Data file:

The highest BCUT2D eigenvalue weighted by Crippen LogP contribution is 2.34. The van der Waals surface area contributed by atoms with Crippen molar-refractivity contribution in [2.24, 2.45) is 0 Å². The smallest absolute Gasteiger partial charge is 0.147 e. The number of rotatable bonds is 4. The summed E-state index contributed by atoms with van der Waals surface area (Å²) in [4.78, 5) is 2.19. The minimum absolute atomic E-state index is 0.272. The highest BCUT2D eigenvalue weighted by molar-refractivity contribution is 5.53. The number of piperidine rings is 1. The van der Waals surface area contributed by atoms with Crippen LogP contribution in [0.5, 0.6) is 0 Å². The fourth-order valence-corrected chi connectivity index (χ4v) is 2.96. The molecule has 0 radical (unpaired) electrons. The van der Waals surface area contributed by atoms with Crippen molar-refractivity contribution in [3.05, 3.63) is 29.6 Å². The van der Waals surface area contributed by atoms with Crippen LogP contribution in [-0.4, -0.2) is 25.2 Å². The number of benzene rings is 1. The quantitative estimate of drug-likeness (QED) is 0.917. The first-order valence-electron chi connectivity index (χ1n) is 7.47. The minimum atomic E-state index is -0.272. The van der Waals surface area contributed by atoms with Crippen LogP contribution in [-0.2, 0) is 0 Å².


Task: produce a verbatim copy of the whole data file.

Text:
The highest BCUT2D eigenvalue weighted by Crippen LogP contribution is 2.34. The van der Waals surface area contributed by atoms with Crippen molar-refractivity contribution in [2.24, 2.45) is 0 Å². The smallest absolute Gasteiger partial charge is 0.147 e. The number of rotatable bonds is 4. The summed E-state index contributed by atoms with van der Waals surface area (Å²) in [4.78, 5) is 2.19. The minimum absolute atomic E-state index is 0.272. The highest BCUT2D eigenvalue weighted by molar-refractivity contribution is 5.53. The number of piperidine rings is 1. The van der Waals surface area contributed by atoms with Crippen LogP contribution in [0.5, 0.6) is 0 Å². The fourth-order valence-corrected chi connectivity index (χ4v) is 2.96. The molecule has 0 radical (unpaired) electrons. The van der Waals surface area contributed by atoms with Crippen molar-refractivity contribution in [3.05, 3.63) is 29.6 Å². The van der Waals surface area contributed by atoms with Crippen LogP contribution in [-0.4, -0.2) is 25.2 Å². The number of benzene rings is 1. The quantitative estimate of drug-likeness (QED) is 0.917. The first-order valence-electron chi connectivity index (χ1n) is 7.47. The minimum atomic E-state index is -0.272. The van der Waals surface area contributed by atoms with Crippen LogP contribution in [-0.2, 0) is 0 Å².